by Rhonda Seidman

One of my all time favorite childhood books was Mrs. Moskowitz and the Sabbath Candles. The irony of how I found my original copy is that I was having my own “Mrs. Moskowitz” experience during quarantine. In the story, Mrs. Moskovitz moves into an apartment and it just doesn’t feel like home. She then discovers her candle sticks which bring back a host of memories which make her new apartment feel like home. For me, finding this book was a little bit like Mrs. Moskowitz finding her Sabbath candlesticks.

Of course nothing about this pandemic reminds me of my childhood per se–rather, the book brought back memories from my childhood–specifically memories from Shabbat.

Finding this old book was comforting. I remember when my Poppy bought it for me. He was on the Board of the Jewish Publication Society and every month he gifted my sister and me with the opportunity to choose new books to purchase. Month after month, he helped us build a library filled with Jewish books and catalogs, much like PJ Library does for children today. Thinking of my generous Poppy made me think about his wife and my beloved Grandma. Many Friday nights were spent in their home where she would cook a traditional Shabbat dinner. All I have to do is close my eyes and think about that soup and I can literally taste the dill–her magical secret ingredient.  And I think of my own parents- my mom encouraging us to put tzedakah in the box each Shabbat to help those in need. Or my dad, an attorney by day, who could have been a Cantor as his singing would energize the table. One book brought back so many Shabbat memories.

Covid-19 has caused the world to stop in its tracks. Prior to social isolation, we were on the fast track–rushing from one activity to another. With no more rushing, it was up to my husband and me to build a full life inside the confines of our home. As a clinical social worker, I’ve always been a connector and especially tuned in to others feelings (a true empath). I feel better when I’m connected to those around me, and I can feel others’ emotions just by connecting with them. What started off as one post on Facebook turned into a daily post with a theme. This was my way of making sense of what was going on in the world. The themes vary. Sometimes I write about activities to do with your family (scavenger hunt, time capsule, making s’mores, creating a gratitude chart). Other times, I share my personal thoughts and fears and how I’m coping with them. And when I was truly inspired, I wrote a song while my kids danced along. None of us have a manual on how to live during a pandemic. But aside from being therapeutic for me–and hopefully helpful for others, these posts are my way of creating a safe environment for my family in hopes that at the end of this experience, my two daughters (ages 10 and 13) wouldn’t look back and feel as though their childhood days were wasted.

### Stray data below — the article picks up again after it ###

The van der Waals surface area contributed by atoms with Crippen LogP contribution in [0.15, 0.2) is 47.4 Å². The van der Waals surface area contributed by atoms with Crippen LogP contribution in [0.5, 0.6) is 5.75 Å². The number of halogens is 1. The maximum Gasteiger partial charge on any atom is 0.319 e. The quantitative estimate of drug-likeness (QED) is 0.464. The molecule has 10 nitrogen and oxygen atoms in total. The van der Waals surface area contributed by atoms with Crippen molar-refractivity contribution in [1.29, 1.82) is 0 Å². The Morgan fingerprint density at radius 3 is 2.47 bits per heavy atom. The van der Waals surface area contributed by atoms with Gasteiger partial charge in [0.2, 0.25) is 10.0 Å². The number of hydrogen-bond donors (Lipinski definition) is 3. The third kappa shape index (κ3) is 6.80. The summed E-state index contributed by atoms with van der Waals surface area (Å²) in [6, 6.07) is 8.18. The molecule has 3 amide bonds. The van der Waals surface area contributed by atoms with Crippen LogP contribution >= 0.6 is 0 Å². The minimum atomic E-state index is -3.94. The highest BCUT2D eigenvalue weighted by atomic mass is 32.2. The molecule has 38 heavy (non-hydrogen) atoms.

I want nothing more than for my girls to have beautiful childhood memories–even during this historic time. Such that if they close their eyes, and smell challah in the oven, it will remind them of kneading dough with me as we prepared for Shabbat dinner. If they see a tent, it will remind them of the cozy nights they slept in a tent together in our basement as they were nervous to sleep alone. If they hear the song “Wannabe” by the Spice Girls, may it remind them of our lyrics rather than the original lyrics. If they see a board game, I hope it will it remind them of evenings where the four of us play games or watch movies together. If they’re sitting at the seder in 2021 and are surrounded by relatives, may they remember the seder of 2020 where we had a virtual seder with our loved ones. If they see a soccer net, may it remind them of their daily practicing as well as 2 v 2 games with mom and dad. Or if they see Mrs. Moskowitz and the Sabbath Candles on their bookshelf or tucked away in the box, they’ll remember that it was one of their mom’s favorite childhood books.


Rhonda and her family

Rhonda Seidman, LCSW  is a social worker at the Mitzvah Circle. She lives in Dresher with her husband Michael, two daughters Jenna & Madelyn and her positive attitude. She is planning on putting this article in a time capsule so her family can hold onto some of the wonderful memories they created during this historic pandemic.